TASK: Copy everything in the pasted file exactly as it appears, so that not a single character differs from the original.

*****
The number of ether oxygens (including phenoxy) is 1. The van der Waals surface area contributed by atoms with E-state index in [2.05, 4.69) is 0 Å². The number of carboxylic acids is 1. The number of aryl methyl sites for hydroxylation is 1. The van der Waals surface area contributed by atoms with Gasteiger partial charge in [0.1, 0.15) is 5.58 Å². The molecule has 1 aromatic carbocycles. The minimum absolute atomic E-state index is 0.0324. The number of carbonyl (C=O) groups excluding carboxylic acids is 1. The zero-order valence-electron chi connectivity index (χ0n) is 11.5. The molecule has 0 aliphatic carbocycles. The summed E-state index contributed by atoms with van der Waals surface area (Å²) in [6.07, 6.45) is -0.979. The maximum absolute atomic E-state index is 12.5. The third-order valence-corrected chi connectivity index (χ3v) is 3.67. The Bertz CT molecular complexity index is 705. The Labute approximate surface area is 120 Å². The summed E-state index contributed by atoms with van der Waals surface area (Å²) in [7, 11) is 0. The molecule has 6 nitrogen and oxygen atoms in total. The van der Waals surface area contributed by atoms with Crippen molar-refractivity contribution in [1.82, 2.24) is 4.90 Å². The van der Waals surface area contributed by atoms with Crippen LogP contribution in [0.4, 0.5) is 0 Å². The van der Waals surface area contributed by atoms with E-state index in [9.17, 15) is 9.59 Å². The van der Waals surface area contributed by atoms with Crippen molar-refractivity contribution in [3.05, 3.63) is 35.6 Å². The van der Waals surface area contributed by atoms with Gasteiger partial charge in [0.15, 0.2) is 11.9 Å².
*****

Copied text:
The number of ether oxygens (including phenoxy) is 1. The van der Waals surface area contributed by atoms with E-state index in [2.05, 4.69) is 0 Å². The number of carboxylic acids is 1. The number of aryl methyl sites for hydroxylation is 1. The van der Waals surface area contributed by atoms with Gasteiger partial charge in [0.1, 0.15) is 5.58 Å². The molecule has 1 aromatic carbocycles. The minimum absolute atomic E-state index is 0.0324. The number of carbonyl (C=O) groups excluding carboxylic acids is 1. The zero-order valence-electron chi connectivity index (χ0n) is 11.5. The molecule has 0 aliphatic carbocycles. The summed E-state index contributed by atoms with van der Waals surface area (Å²) in [6.07, 6.45) is -0.979. The maximum absolute atomic E-state index is 12.5. The third-order valence-corrected chi connectivity index (χ3v) is 3.67. The Bertz CT molecular complexity index is 705. The Labute approximate surface area is 120 Å². The summed E-state index contributed by atoms with van der Waals surface area (Å²) in [7, 11) is 0. The molecule has 6 nitrogen and oxygen atoms in total. The van der Waals surface area contributed by atoms with Crippen molar-refractivity contribution in [1.82, 2.24) is 4.90 Å². The van der Waals surface area contributed by atoms with Crippen LogP contribution in [0.4, 0.5) is 0 Å². The van der Waals surface area contributed by atoms with E-state index in [9.17, 15) is 9.59 Å². The van der Waals surface area contributed by atoms with Crippen molar-refractivity contribution in [3.05, 3.63) is 35.6 Å². The van der Waals surface area contributed by atoms with Gasteiger partial charge in [0.15, 0.2) is 11.9 Å².